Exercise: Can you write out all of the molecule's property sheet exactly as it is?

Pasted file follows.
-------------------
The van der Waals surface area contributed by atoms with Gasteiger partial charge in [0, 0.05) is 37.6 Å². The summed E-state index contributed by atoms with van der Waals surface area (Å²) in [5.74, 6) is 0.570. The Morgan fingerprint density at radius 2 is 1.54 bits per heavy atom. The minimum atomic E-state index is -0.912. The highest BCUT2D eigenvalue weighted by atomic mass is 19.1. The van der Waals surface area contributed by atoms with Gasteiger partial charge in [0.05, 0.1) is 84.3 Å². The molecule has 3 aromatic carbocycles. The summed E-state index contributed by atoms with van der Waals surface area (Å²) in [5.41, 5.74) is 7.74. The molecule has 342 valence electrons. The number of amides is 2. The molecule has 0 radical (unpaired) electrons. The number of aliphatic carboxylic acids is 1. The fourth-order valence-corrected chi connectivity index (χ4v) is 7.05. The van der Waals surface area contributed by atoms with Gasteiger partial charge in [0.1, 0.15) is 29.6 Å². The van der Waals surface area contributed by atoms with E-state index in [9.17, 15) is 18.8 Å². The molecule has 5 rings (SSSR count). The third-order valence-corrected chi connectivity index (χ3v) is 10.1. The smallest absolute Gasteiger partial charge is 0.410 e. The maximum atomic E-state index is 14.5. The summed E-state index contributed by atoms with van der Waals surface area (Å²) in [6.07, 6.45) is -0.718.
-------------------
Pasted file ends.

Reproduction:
The van der Waals surface area contributed by atoms with Gasteiger partial charge in [0, 0.05) is 37.6 Å². The summed E-state index contributed by atoms with van der Waals surface area (Å²) in [5.74, 6) is 0.570. The Morgan fingerprint density at radius 2 is 1.54 bits per heavy atom. The minimum atomic E-state index is -0.912. The highest BCUT2D eigenvalue weighted by atomic mass is 19.1. The van der Waals surface area contributed by atoms with Gasteiger partial charge in [0.05, 0.1) is 84.3 Å². The molecule has 3 aromatic carbocycles. The summed E-state index contributed by atoms with van der Waals surface area (Å²) in [5.41, 5.74) is 7.74. The molecule has 342 valence electrons. The number of amides is 2. The molecule has 0 radical (unpaired) electrons. The number of aliphatic carboxylic acids is 1. The fourth-order valence-corrected chi connectivity index (χ4v) is 7.05. The van der Waals surface area contributed by atoms with Gasteiger partial charge in [0.1, 0.15) is 29.6 Å². The van der Waals surface area contributed by atoms with E-state index in [9.17, 15) is 18.8 Å². The molecule has 5 rings (SSSR count). The third-order valence-corrected chi connectivity index (χ3v) is 10.1. The smallest absolute Gasteiger partial charge is 0.410 e. The maximum atomic E-state index is 14.5. The summed E-state index contributed by atoms with van der Waals surface area (Å²) in [6.07, 6.45) is -0.718.